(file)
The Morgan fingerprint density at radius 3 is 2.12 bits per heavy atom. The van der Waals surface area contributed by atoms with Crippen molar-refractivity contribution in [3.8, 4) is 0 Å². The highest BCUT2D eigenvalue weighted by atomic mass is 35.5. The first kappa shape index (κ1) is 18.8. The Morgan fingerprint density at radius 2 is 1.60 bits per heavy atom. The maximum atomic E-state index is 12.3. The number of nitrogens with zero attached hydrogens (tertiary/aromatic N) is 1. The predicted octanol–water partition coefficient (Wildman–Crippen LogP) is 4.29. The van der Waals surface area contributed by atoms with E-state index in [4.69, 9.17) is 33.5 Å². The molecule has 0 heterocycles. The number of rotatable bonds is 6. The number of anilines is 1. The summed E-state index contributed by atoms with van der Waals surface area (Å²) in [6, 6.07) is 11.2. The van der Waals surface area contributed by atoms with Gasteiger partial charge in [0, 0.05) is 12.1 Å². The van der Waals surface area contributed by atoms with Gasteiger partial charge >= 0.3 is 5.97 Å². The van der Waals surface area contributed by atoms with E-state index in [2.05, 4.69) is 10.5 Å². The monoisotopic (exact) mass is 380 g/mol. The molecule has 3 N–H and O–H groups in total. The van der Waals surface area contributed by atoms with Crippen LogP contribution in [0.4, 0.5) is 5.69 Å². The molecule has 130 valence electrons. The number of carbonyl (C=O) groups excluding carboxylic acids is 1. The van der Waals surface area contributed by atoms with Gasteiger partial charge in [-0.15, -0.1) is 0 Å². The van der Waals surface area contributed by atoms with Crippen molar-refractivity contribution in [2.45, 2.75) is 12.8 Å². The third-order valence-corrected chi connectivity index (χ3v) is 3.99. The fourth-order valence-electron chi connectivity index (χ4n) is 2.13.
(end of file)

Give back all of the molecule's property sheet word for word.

The Morgan fingerprint density at radius 3 is 2.12 bits per heavy atom. The van der Waals surface area contributed by atoms with Crippen molar-refractivity contribution in [3.8, 4) is 0 Å². The highest BCUT2D eigenvalue weighted by atomic mass is 35.5. The first kappa shape index (κ1) is 18.8. The Morgan fingerprint density at radius 2 is 1.60 bits per heavy atom. The maximum atomic E-state index is 12.3. The number of nitrogens with zero attached hydrogens (tertiary/aromatic N) is 1. The predicted octanol–water partition coefficient (Wildman–Crippen LogP) is 4.29. The van der Waals surface area contributed by atoms with E-state index in [4.69, 9.17) is 33.5 Å². The molecule has 0 heterocycles. The number of rotatable bonds is 6. The number of anilines is 1. The summed E-state index contributed by atoms with van der Waals surface area (Å²) in [6, 6.07) is 11.2. The van der Waals surface area contributed by atoms with Gasteiger partial charge in [0, 0.05) is 12.1 Å². The van der Waals surface area contributed by atoms with Gasteiger partial charge >= 0.3 is 5.97 Å². The van der Waals surface area contributed by atoms with E-state index in [2.05, 4.69) is 10.5 Å². The monoisotopic (exact) mass is 380 g/mol. The molecule has 3 N–H and O–H groups in total. The van der Waals surface area contributed by atoms with Crippen LogP contribution in [0.4, 0.5) is 5.69 Å². The molecule has 130 valence electrons. The number of carbonyl (C=O) groups excluding carboxylic acids is 1. The van der Waals surface area contributed by atoms with Gasteiger partial charge in [-0.15, -0.1) is 0 Å². The van der Waals surface area contributed by atoms with Crippen molar-refractivity contribution in [2.45, 2.75) is 12.8 Å². The third-order valence-corrected chi connectivity index (χ3v) is 3.99. The fourth-order valence-electron chi connectivity index (χ4n) is 2.13.